Disability & Impairment in Antiquity

greekbanner.pngThe study of disabilities and the disabled in the ancient world has undergone a revolution recently. What used to be a neglected subject in the study of antiquity is now a rapidly emerging discipline for classicists and ancient historians alike. As I’m writing this I’m looking forward to the challenges of next year and I’m conscious that I will be entering into the realm of ‘The Ancient Body’ and because there’s a dissertation on the horizon I wanted to write a bit relating to Disability Studies as a way of organising my thoughts on a subject that I think is unique and fascinating. In this post I want to focus specifically on ancient ideas, perceptions and interpretations of mental illnesses.


The increasing awareness of mental health in western society today is going a long way to de-stigmatise what is a very common affliction experienced by many. That, coupled with my own troubles, anxieties and experiences of mental health issues in the past has driven me to this point, in fact it’s through my studies and this blog that I’m able to keep myself occupied in the face of the ever-increasing stresses of life that undoubtedly affect us all in one way or another. Many studies, both past and present that deal with physical and mental disabilities in antiquity seem at pains to emphasise the uniqueness and originality of their findings and whilst I do not seek to challenge these assertions I was surprised to find that the body of evidence that exists in respect of disability is much larger and diverse that I had originally been led to believe. As such I was further puzzled as to why, given the evidence, such matters had not been significantly explored already. The shortanswer to this question is that to a certain extent they have, however in the past, matters of physical or mental abnormalities were often ‘medicalised’ by both doctors and medical historians who sought to understand disability in the ancient world within the context of modern medicine, a methodology that has since been challenged (Laes, Goodey & Rose, 2013). A new methodology in Disability Studies and one that fits nicely with the theme of this post is that disability as an idea, is an entirely social construct, where impairment is characterised by physical or mental states and therefore the focus of my thoughts.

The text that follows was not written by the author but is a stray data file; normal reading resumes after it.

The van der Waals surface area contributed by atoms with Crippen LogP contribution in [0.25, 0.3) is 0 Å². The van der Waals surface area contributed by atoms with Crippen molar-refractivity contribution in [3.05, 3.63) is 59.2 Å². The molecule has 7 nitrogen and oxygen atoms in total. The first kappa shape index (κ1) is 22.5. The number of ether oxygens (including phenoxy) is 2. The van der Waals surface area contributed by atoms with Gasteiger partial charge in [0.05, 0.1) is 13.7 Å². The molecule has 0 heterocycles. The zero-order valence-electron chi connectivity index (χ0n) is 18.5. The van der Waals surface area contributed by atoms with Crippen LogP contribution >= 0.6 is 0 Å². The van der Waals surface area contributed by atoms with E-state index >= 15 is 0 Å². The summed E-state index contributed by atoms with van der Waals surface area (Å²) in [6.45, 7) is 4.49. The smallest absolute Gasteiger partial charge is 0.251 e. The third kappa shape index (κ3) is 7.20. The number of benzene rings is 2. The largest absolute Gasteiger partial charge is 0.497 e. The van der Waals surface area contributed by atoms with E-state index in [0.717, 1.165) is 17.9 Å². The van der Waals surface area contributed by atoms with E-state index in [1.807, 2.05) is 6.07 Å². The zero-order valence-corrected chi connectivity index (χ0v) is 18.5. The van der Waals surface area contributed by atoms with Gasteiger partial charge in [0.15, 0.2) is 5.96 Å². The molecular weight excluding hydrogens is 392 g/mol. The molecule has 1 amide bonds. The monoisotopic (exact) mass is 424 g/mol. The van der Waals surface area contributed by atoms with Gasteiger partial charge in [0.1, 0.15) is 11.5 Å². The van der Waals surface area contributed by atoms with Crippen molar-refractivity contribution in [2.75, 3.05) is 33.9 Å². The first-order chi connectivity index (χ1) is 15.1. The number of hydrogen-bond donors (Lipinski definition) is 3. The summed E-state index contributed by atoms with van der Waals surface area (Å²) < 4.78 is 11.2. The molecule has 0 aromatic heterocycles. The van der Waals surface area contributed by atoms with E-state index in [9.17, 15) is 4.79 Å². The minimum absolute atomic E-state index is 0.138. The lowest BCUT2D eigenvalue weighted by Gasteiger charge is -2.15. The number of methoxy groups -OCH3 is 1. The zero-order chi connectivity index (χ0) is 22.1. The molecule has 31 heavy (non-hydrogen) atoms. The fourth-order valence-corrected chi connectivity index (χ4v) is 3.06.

A Moment of Madness: Manifestations of Mental Impairment in Athenian Tragedy.

ajaxSince completing the first year of my MA, I’ve developed a much more critical approach to the understanding of primary evidence than I did at undergraduate level and because of this, themes and ideas are now easier to identify if I look closely enough. Of course, primary evidence can be interpreted in so many different ways but take for example representations of mental instability, what can be identified? Well let’s talk a little about greek mythology and Athenian tragedy. Having recently considered these themes I think it’s a good time to reflect on one particular example and revisit Sophocles’ Ajax. So, in Sophocles’ play we learn that sheer anger at losing Achilles’ arms to Odysseus drives Ajax into a bloodthirsty rage, but rather that striking out at the generals who made this decision he vents his anger on harmless farm animals (Sophocles, Ajax, 25-49). What more, this apparent lapse of sanity (mental impairment) is instigated by Athena who………

‘threw a cloud of delusion over his eyes’

(Sophocles, Ajax, 51-2).